Tips & Advice

How to Put Your Needs First in Your Polycule

Couple in Intimate Embrace

We’ve all been there, struck down by something in our lives that makes it impossible to continue on as before.

Sometimes the blow is so big that we’re out for the count, while other times it’s just a tap that makes us stumble and reassess. If that’s not tough enough, the ripple effects of these difficult times spread far and wide, affecting everyone who loves you. Here’s how to deal when personal troubles prompt you to put your needs first in poly life.

When Your Needs Take Precedence…

Be Clear and Honest about What You Need

When something bad happens, do you long to be left alone to process your emotions in peace, or would you rather be surrounded by the people you love? Do you crave to return to life as normal, or do you require time out, free of schedules and other obligations?

Everybody handles stress differently. Figure out what you need, then think of how you can communicate this to your polycule in a clear and honest way. Don’t expect anyone to just magically know.

Don’t Feel Bad about It

At times it may seem that poly life is all about sacrifice and considering others, but it’s also about being authentic and advocating for yourself. If you’re a chronic people pleaser, try to think of it like this: letting your needs take precedence is an act of self-love, and loving yourself will eventually lead to happier and healthier relationships with others.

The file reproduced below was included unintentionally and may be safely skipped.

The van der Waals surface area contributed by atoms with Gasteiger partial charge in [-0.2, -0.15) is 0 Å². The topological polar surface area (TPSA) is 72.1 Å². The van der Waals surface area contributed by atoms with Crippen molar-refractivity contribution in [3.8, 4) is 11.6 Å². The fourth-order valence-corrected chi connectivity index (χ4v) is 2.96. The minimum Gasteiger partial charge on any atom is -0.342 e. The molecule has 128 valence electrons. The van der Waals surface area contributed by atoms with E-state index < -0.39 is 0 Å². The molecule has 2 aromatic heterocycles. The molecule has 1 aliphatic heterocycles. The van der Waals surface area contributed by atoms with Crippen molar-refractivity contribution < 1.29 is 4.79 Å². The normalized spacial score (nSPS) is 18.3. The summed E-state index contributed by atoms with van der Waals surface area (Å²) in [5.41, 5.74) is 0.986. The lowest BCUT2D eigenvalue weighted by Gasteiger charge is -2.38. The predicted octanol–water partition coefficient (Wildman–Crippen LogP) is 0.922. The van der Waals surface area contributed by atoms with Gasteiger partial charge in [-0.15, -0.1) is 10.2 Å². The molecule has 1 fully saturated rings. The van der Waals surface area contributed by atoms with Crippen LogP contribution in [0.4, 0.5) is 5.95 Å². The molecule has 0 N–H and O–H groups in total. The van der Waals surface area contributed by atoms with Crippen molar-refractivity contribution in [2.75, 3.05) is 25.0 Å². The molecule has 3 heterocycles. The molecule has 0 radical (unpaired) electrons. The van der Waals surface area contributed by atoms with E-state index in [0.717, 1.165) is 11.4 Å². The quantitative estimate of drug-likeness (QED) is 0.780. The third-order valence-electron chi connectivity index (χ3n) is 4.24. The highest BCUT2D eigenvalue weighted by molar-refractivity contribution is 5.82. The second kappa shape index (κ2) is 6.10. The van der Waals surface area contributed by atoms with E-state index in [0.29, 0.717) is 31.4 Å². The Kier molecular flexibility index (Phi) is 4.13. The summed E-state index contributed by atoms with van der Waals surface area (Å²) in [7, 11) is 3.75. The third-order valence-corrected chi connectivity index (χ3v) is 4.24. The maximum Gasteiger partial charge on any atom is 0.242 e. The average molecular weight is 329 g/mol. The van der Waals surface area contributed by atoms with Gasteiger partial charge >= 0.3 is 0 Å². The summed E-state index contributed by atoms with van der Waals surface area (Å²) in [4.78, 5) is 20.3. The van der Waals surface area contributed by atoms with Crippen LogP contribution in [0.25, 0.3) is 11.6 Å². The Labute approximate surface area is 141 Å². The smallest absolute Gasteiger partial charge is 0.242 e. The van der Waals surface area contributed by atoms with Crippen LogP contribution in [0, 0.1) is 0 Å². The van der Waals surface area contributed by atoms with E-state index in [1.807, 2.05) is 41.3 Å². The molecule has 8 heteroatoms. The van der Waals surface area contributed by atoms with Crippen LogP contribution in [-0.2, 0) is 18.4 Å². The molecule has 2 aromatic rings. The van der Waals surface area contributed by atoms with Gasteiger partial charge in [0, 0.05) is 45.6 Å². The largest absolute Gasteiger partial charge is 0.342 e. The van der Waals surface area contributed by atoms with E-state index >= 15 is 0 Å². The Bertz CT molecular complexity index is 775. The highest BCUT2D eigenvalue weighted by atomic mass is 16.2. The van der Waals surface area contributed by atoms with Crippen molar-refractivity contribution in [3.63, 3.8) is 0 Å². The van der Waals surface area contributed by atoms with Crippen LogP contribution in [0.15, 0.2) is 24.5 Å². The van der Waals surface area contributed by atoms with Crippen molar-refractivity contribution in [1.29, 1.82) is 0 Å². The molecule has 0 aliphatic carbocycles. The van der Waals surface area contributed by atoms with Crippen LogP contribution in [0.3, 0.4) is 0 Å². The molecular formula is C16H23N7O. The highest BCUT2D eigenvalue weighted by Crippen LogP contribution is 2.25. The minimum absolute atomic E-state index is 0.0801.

There will be times when someone else’s needs take center stage, and those times will be easier to handle if you know that you deserve the same kind of loving attention.

Be Patient

If you assert your needs and things don’t shift instantly, or they shift then drift back to the status quo, gently assert yourself again. Give everyone the chance to adjust and to really understand what’s expected.

Getting full-force angry every time someone forgets that you just don’t have it in you right now to attend your group’s weekly poly potluck, for example, will only create tension and (eventually) foster an unwillingness to sympathize with you. Try not to take things out on your polycule.

Be Prepared that You Might Hear the Word No

Depending on what you ask for, you might get some resistance from people whose needs conflict with yours. It’s not fun and it’s not ideal, but it’s part of the complex dance that is poly life.

Here’s an example from my own personal experience: When things got locked down from Covid in March, I asked my partner and metamour if I could move in with them. My metamour’s initial response was no, and it hurt. It took a few more conversations to work out what the issues were and to find a solution that suited us all.

Do you have an example of when your needs took precedence in your poly life? How did it go? Share your story in a comment!

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